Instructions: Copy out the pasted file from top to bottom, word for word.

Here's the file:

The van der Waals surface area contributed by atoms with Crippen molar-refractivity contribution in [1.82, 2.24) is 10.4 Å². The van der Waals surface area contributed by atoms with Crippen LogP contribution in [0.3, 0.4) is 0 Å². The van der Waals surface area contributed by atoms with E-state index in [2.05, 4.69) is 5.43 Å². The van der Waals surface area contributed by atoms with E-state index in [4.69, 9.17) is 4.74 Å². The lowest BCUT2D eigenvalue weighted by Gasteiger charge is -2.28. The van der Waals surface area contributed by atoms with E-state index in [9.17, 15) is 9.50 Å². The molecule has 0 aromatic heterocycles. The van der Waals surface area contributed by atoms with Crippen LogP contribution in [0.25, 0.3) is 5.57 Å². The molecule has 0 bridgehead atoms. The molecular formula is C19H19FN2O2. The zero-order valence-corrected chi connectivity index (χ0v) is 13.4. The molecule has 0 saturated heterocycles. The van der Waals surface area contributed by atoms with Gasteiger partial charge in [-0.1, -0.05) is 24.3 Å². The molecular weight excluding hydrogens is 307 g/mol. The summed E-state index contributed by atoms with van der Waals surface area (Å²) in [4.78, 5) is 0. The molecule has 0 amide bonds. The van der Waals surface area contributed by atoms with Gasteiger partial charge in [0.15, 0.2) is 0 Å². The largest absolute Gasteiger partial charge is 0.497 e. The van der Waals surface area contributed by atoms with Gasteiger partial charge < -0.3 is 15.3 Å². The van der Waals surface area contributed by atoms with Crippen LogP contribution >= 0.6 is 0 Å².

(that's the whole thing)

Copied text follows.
The van der Waals surface area contributed by atoms with Crippen molar-refractivity contribution in [1.82, 2.24) is 10.4 Å². The van der Waals surface area contributed by atoms with Crippen LogP contribution in [0.3, 0.4) is 0 Å². The van der Waals surface area contributed by atoms with E-state index in [2.05, 4.69) is 5.43 Å². The van der Waals surface area contributed by atoms with E-state index in [4.69, 9.17) is 4.74 Å². The lowest BCUT2D eigenvalue weighted by Gasteiger charge is -2.28. The van der Waals surface area contributed by atoms with E-state index in [9.17, 15) is 9.50 Å². The molecule has 0 aromatic heterocycles. The van der Waals surface area contributed by atoms with Crippen LogP contribution in [0.25, 0.3) is 5.57 Å². The molecule has 0 bridgehead atoms. The molecular formula is C19H19FN2O2. The zero-order valence-corrected chi connectivity index (χ0v) is 13.4. The molecule has 0 saturated heterocycles. The van der Waals surface area contributed by atoms with Gasteiger partial charge in [-0.1, -0.05) is 24.3 Å². The molecular weight excluding hydrogens is 307 g/mol. The summed E-state index contributed by atoms with van der Waals surface area (Å²) in [4.78, 5) is 0. The molecule has 0 amide bonds. The van der Waals surface area contributed by atoms with Gasteiger partial charge in [0.15, 0.2) is 0 Å². The largest absolute Gasteiger partial charge is 0.497 e. The van der Waals surface area contributed by atoms with Gasteiger partial charge < -0.3 is 15.3 Å². The van der Waals surface area contributed by atoms with Crippen LogP contribution >= 0.6 is 0 Å².